There are lots of statistical concepts that I was introduced to in baseball that I realize haven't been sufficient explored or even explained as they relate to hockey. "Regression to the Mean" is one of those concepts, and I probably should have posted this chart before I spent a week talking about it.
Basically, regression to the mean is the idea that any quantity that's better or worse than average in one season is going to rebound to the average in the next season. It's sometimes known as the "Plexiglass Principle." If we look at every team and season since the 1967-68 expansion, NHL team winning percentage regresses 35% to the mean from season-to-season.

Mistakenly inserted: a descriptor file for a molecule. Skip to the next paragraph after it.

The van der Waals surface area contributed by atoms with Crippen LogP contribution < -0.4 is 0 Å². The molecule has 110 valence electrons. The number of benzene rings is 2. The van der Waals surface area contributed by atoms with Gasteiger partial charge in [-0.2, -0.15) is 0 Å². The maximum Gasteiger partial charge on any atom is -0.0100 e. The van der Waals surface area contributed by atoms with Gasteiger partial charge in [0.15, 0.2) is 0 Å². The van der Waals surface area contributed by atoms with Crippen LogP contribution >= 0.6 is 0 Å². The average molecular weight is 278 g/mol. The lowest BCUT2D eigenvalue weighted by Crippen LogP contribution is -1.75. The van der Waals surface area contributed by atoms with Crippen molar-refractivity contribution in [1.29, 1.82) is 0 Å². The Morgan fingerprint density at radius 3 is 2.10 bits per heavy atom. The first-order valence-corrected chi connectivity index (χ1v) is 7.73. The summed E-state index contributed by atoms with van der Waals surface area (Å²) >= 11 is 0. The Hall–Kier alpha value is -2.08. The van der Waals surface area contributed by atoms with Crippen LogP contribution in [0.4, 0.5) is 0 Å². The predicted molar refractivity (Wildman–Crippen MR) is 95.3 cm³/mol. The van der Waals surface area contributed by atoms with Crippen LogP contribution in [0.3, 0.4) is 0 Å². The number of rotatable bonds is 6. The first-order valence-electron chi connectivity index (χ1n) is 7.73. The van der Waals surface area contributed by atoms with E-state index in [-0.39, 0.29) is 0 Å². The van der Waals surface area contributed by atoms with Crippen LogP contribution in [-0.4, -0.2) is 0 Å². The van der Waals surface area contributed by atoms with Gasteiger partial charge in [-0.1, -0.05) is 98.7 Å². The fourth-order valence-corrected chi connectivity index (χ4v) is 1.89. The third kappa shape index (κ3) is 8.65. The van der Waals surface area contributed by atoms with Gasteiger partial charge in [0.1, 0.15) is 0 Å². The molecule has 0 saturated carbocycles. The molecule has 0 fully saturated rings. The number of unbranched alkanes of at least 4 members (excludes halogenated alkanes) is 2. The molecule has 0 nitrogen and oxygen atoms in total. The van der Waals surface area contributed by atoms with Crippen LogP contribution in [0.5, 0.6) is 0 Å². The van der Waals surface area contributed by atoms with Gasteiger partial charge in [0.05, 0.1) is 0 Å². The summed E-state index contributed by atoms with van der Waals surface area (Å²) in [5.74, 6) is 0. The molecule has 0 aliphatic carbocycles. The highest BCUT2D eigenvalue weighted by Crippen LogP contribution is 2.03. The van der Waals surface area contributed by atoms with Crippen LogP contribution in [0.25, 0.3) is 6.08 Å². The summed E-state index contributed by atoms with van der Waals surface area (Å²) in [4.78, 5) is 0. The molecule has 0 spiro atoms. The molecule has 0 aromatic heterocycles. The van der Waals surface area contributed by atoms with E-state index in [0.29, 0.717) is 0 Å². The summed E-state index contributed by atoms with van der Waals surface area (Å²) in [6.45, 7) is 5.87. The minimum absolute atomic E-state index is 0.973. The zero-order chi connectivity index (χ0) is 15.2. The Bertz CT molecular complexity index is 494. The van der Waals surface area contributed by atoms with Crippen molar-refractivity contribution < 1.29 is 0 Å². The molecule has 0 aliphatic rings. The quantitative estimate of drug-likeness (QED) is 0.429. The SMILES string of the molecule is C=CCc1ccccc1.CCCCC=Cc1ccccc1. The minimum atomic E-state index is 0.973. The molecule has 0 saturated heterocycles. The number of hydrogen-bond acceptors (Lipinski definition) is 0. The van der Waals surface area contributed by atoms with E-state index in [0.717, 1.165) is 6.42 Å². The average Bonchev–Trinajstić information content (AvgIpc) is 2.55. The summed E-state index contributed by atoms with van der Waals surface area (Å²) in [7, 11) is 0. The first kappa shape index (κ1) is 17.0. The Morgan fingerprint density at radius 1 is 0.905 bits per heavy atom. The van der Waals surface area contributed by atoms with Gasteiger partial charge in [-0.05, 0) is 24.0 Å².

The dotted line on the chart is what would happen if winning percentage did not regress to the mean at all - that is, team winning percentage didn't change. Obviously, that's not the case. The solid line shows the best fit for what actually happened for all of those teams - if we know nothing else, we'd expect a .600 team one season to be a .565 team the next. That is, the team is .100 better than average, and it regresses 35% back towards the mean of .500, which is .565.
So in general, we know that good teams will tend to get worse and bad teams will tend to get better. And if we know absolutely nothing else about those teams, we slide them back 35% towards a .500 record.